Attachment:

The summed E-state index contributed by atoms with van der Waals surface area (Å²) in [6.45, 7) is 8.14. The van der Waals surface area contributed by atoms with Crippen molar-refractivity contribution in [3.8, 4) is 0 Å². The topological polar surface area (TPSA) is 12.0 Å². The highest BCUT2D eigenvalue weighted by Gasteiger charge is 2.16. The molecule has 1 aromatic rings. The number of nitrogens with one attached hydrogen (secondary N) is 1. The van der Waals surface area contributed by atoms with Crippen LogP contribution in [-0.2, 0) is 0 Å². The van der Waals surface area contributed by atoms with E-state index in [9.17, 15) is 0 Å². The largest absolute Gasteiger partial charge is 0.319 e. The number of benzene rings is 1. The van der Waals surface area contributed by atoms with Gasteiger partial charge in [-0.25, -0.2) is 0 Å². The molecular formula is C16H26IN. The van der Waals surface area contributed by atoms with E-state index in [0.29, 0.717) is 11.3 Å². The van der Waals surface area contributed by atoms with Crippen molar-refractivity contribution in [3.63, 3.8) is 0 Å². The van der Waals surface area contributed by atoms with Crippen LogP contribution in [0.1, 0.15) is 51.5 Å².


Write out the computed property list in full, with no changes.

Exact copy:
The summed E-state index contributed by atoms with van der Waals surface area (Å²) in [6.45, 7) is 8.14. The van der Waals surface area contributed by atoms with Crippen molar-refractivity contribution in [3.8, 4) is 0 Å². The topological polar surface area (TPSA) is 12.0 Å². The highest BCUT2D eigenvalue weighted by Gasteiger charge is 2.16. The molecule has 1 aromatic rings. The number of nitrogens with one attached hydrogen (secondary N) is 1. The van der Waals surface area contributed by atoms with Crippen LogP contribution in [-0.2, 0) is 0 Å². The van der Waals surface area contributed by atoms with E-state index in [9.17, 15) is 0 Å². The largest absolute Gasteiger partial charge is 0.319 e. The number of benzene rings is 1. The van der Waals surface area contributed by atoms with Gasteiger partial charge in [-0.25, -0.2) is 0 Å². The molecular formula is C16H26IN. The van der Waals surface area contributed by atoms with E-state index in [0.29, 0.717) is 11.3 Å². The van der Waals surface area contributed by atoms with Crippen molar-refractivity contribution in [3.63, 3.8) is 0 Å². The van der Waals surface area contributed by atoms with Crippen LogP contribution in [0.1, 0.15) is 51.5 Å².